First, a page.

WASHINGTON — One of President Donald Trump's lawyers raised the possibility of pardons during discussions with the attorneys for former top advisers Michael Flynn and Paul Manafort last year, The New York Times reported Wednesday, citing three people with knowledge of the talks.
According to The Times, the lawyer, John Dowd, raised the topic of pardons as special counsel Robert Mueller was building a case against Flynn, Trump's first national security adviser, and Manafort, the former chair of Trump's 2016 presidential campaign, in the ongoing Russia probe.
By dangling the possibility of a pardon, Dowd's reported actions would raise questions about his motivation and whether he sought to influence the way Manafort and Flynn reacted to the special counsel’s requests that they assist the investigation. Dowd left Trump's legal team last week.
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The White House and Trump attorney Ty Cobb pushed back on The Times' report Wednesday, saying that at present, there are no discussions about pardoning members of Trump's orbit who have been implicated in the Mueller probe.
"I have only been asked about pardons by the press and have routinely responded on the record that no pardons are under discussion or under consideration at the White House," Cobb told NBC News.
White House Press Secretary Sarah Huckabee Sanders said that to her knowledge, the idea of pardoning Flynn and Manafort hasn't come up.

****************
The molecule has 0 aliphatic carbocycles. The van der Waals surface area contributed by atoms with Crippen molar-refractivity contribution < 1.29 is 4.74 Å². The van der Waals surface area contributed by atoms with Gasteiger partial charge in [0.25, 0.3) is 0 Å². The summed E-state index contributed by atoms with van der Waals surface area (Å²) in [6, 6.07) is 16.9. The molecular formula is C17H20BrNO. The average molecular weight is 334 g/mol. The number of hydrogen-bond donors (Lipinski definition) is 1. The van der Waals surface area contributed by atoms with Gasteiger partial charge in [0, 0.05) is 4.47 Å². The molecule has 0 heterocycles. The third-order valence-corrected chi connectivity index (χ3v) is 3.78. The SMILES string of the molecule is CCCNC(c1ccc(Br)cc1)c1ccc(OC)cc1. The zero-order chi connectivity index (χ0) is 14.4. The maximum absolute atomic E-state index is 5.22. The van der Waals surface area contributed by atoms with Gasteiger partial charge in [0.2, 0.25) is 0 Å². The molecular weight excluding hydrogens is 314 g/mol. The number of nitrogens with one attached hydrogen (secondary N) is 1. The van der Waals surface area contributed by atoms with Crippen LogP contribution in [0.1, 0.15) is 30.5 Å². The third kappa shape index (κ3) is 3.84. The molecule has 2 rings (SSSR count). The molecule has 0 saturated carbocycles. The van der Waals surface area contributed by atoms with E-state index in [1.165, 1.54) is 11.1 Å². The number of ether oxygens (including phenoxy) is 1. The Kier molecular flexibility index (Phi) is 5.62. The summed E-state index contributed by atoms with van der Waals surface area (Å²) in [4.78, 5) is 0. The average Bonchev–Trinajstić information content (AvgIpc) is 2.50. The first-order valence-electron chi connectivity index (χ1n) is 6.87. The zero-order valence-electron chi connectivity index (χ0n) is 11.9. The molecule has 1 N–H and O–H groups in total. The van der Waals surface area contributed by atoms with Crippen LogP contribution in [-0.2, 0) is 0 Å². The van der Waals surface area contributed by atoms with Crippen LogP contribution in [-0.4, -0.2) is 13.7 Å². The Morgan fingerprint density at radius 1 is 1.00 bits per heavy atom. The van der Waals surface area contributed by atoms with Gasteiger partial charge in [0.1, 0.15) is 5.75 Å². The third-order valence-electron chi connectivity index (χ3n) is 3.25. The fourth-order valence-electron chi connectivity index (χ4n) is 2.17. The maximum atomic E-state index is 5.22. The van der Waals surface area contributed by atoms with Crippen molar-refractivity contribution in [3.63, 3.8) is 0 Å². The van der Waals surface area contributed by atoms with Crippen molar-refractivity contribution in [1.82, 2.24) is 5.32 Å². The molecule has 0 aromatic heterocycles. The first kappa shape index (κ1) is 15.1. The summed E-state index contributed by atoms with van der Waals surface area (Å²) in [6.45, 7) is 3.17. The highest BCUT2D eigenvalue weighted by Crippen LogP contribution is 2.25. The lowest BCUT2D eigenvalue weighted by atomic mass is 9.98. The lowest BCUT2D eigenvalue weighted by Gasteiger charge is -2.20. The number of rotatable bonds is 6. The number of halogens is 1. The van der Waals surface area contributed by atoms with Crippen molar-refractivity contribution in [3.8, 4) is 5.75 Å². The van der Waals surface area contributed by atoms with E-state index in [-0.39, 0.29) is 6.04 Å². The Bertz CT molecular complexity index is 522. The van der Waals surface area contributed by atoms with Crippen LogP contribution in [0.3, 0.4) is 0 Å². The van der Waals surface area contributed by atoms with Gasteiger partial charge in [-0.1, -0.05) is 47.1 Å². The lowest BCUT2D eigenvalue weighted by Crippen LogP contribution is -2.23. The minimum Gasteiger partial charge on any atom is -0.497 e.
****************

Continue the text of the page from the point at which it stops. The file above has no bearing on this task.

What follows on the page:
"The President has the authority to pardon individuals but you’re asking me about a specific case in which it hasn’t been discussed," she said in a briefing that brought repeated questions — and few clear answers — regarding talk of pardons at the White House and by the president's lawyers.
Both Flynn, Manafort and one of Manafort's top deputies, Rick Gates, have been indicted in Mueller's ongoing probe into alleged collusion between the Trump campaign and Russia, as well as meddling by the Kremlin during the 2016 presidential election. Flynn has pleaded guilty to lying to the FBI, and Gates has pleaded guilty to fraud and lying to investigators. Manafort has pleaded not guilty to charges of conspiracy and fraud stemming from his lucrative lobbying work in Ukraine, as well as tax and bank fraud charges.
Trump himself didn't close the door on possibly pardoning his former national security adviser last year.
Asked in December about a pardon for Flynn, told reporters he didn't "want to talk about pardons for Michael Flynn yet. We'll see what happens."
CORRECTION (March 28, 2018, 8:48 p.m. ET): The headline with an earlier version of this article misidentified one of the two former White House aides for whom President Donald Trump's lawyer reportedly discussed seeking a pardon. The former adviser is Michael Flynn, not Rick Gates.